To GAAP or not to GAAP
Churches must prepare their financial statements using Generally Accepted Accounting Principles (GAAP all the time; right? Wrong!!! This misunderstanding by church administrators can lead to the misapplication of accounting practices that can result in inaccurate and even unintentionally misleading financial statements. It is true that the Financial Accounting Standards Board (FASB) through FAS 117 require that not-for-profit organizations – including churches – prepare external financial statements in a GAAP format. However; this does not necessary mean that churches cannot utilize another method of accounting for internally prepared financial statements. More often than not; the requirement of presenting ministry financial statements in a GAAP format are an external user’s requirement such as a lender or third party accreditation agency.
One specific requirement of GAAP accounting is that accrual basis of reporting be utilized. This is a clear different for how church administrators handle their ministry finances since they are typically cash basis – that is to say that ministry leader’s typically only care about what cash came in, how much cash was sent and how much cash you have at the end of the month. Accrual accounting says that revenue is recognized when earned and not received while expenses are recognized when incurred and not paid. This principle doesn’t generally apply to most churches since they don’t typically have accounts receivables or accounts payable – revenue is typically in the form of cash and expenses are paid when cash is available to pay.
As a church CPA; I recommend that church administrators maintain their internally prepared financial statements on a strict cash basis – void of any accruals or capitalization of expenses. This methodology provides church leaders with the most accurate information as it best demonstrates the cash transactions of the church. This might seem odd to some readers of the blog since my suggestion seems the opposite of what a CPA would suggest; however this method provides the most accurate financial statements for the purposes of internal end users such as ministry leadership.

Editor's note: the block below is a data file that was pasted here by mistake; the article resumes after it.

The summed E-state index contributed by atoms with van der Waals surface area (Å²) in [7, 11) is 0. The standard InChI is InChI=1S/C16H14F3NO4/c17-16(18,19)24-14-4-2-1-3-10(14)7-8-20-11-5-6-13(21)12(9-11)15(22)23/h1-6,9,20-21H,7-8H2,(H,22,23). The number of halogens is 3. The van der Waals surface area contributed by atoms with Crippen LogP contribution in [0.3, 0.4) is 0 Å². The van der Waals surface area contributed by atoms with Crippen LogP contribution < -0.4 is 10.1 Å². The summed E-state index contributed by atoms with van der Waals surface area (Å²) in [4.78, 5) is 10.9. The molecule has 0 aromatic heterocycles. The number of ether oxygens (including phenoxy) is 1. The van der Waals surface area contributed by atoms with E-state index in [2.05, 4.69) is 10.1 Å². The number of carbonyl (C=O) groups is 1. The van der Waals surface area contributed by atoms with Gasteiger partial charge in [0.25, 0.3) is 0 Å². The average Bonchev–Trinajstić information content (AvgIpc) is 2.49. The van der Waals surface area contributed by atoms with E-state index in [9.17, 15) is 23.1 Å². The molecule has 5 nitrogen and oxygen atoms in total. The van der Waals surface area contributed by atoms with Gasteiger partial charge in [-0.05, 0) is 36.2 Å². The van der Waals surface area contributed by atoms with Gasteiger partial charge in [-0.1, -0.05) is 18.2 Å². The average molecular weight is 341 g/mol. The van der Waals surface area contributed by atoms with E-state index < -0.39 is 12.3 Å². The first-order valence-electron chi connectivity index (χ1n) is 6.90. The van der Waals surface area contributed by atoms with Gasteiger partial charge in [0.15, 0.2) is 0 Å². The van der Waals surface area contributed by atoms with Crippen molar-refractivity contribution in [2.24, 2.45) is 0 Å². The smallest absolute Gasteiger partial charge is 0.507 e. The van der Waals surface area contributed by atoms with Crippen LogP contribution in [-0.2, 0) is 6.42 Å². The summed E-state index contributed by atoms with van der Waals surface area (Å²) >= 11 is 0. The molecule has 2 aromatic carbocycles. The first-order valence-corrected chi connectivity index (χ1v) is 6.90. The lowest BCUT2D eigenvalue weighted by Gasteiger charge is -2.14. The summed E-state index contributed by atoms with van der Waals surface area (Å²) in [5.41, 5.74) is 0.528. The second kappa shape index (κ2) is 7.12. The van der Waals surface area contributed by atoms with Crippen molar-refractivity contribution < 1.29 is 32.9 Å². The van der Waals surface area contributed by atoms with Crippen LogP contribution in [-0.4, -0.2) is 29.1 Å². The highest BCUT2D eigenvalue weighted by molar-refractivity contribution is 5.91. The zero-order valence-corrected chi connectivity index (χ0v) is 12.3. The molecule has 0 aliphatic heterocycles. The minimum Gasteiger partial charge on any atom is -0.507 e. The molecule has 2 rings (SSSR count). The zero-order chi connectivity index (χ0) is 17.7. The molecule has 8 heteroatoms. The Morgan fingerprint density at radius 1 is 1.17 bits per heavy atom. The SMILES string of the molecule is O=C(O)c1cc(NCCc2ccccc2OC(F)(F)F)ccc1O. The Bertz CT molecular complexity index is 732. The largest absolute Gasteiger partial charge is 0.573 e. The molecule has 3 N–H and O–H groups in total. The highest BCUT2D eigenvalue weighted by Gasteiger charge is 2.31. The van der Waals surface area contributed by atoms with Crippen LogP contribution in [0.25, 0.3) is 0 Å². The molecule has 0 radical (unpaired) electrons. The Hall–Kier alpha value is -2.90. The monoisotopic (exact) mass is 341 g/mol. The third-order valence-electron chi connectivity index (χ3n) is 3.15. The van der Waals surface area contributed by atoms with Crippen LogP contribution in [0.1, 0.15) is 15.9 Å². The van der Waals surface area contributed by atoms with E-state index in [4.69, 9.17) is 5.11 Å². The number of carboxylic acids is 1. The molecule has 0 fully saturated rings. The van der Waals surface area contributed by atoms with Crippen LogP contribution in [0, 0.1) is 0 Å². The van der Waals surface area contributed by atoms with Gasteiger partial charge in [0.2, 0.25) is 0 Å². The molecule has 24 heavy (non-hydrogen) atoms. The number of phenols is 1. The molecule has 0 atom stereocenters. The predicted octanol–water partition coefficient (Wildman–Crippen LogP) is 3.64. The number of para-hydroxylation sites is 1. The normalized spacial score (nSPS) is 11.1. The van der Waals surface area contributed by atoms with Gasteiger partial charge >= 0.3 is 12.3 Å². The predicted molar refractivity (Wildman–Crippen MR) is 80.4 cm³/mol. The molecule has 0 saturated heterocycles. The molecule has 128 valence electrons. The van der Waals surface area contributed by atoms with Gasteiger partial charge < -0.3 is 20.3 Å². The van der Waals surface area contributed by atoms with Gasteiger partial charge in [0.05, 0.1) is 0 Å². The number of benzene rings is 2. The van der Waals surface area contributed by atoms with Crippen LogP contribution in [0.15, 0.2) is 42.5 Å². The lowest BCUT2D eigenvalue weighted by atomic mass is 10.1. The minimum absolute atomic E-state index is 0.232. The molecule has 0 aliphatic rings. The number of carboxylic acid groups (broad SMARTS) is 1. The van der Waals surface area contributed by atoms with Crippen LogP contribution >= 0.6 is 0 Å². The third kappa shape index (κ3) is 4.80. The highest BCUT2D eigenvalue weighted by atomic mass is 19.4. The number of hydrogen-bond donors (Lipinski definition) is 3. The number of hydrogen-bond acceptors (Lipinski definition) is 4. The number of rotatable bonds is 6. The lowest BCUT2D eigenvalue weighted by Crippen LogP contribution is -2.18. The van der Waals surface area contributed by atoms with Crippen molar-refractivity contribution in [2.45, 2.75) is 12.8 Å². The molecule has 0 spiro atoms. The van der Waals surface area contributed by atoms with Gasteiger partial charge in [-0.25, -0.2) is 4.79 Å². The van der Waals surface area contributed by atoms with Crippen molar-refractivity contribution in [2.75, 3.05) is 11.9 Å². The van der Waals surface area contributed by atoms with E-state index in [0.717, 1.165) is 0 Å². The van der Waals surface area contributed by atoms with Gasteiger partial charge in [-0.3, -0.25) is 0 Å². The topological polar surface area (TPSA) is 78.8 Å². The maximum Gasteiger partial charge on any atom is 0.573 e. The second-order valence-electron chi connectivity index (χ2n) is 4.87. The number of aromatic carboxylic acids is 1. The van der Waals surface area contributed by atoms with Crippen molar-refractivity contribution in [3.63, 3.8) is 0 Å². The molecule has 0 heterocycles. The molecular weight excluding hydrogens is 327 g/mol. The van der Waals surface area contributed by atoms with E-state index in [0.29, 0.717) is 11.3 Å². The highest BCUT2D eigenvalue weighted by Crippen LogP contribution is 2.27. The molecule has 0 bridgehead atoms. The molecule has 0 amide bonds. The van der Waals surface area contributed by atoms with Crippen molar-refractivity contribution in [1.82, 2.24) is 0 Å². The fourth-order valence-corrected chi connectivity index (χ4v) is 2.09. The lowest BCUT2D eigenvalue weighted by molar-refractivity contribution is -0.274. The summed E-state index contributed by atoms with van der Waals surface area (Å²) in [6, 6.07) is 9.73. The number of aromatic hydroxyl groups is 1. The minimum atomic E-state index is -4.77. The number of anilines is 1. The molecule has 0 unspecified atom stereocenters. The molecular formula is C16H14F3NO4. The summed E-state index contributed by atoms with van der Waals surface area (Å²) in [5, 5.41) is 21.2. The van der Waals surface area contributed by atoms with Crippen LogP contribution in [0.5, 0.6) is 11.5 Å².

As you might expect; I suggest that ministries that utilize a cash basis of reporting obtain an annual or bi-annual audit or review by an independent CPA – preferably by a CPA who understands the unique accounting issues that churches face. The importance of obtaining financial statements prepared by an independent CPA provides leadership that the financial statements of the ministry are accurate and that there are no improper accounting practices utilized. More importantly; the church has a GAAP formatted financial statement available for third party users such as financial institutions and those who require accrual basis reporting.
I wrote another blog posting titled “Financial Statement Transparency and Accountability for the Local Church” which discusses in greater depth the importance of obtaining financial statements prepared by and independent CPA, so I won’t go too far into why I feel it is important. What I will say is that ministry financial statements need to be helpful to decision makers or else they are of little value, so utilizing a reporting basis that is consistent with the organizational structure is key to better understanding the financial position of your ministry.
Financial Accounting Standards Board (FASB). Statement of Financial Accounting Standards No. 117 (June 1993). “Financial Statements of Not-for-Profit Organizations.” Retrieved fromhttp://www.fasb.org/pdf/fas117.pdf
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